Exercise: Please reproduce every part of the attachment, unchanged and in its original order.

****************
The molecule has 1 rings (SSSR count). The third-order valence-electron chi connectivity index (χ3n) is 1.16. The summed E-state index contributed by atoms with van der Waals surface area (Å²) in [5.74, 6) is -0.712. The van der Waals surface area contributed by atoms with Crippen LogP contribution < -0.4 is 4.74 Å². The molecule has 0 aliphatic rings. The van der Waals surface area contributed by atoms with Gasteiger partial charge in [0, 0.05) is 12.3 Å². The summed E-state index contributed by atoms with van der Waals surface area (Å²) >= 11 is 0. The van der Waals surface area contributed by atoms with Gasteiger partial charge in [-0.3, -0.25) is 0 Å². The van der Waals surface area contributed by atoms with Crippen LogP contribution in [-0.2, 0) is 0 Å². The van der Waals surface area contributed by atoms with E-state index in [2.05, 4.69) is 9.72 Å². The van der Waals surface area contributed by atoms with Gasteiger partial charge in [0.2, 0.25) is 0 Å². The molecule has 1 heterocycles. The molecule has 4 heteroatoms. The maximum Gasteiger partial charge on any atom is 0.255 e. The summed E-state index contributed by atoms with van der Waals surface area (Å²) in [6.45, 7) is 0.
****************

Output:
The molecule has 1 rings (SSSR count). The third-order valence-electron chi connectivity index (χ3n) is 1.16. The summed E-state index contributed by atoms with van der Waals surface area (Å²) in [5.74, 6) is -0.712. The van der Waals surface area contributed by atoms with Crippen LogP contribution < -0.4 is 4.74 Å². The molecule has 0 aliphatic rings. The van der Waals surface area contributed by atoms with Gasteiger partial charge in [0, 0.05) is 12.3 Å². The summed E-state index contributed by atoms with van der Waals surface area (Å²) >= 11 is 0. The van der Waals surface area contributed by atoms with Gasteiger partial charge in [-0.3, -0.25) is 0 Å². The van der Waals surface area contributed by atoms with Crippen LogP contribution in [-0.2, 0) is 0 Å². The van der Waals surface area contributed by atoms with E-state index in [2.05, 4.69) is 9.72 Å². The van der Waals surface area contributed by atoms with Gasteiger partial charge in [0.2, 0.25) is 0 Å². The molecule has 1 heterocycles. The molecule has 4 heteroatoms. The maximum Gasteiger partial charge on any atom is 0.255 e. The summed E-state index contributed by atoms with van der Waals surface area (Å²) in [6.45, 7) is 0.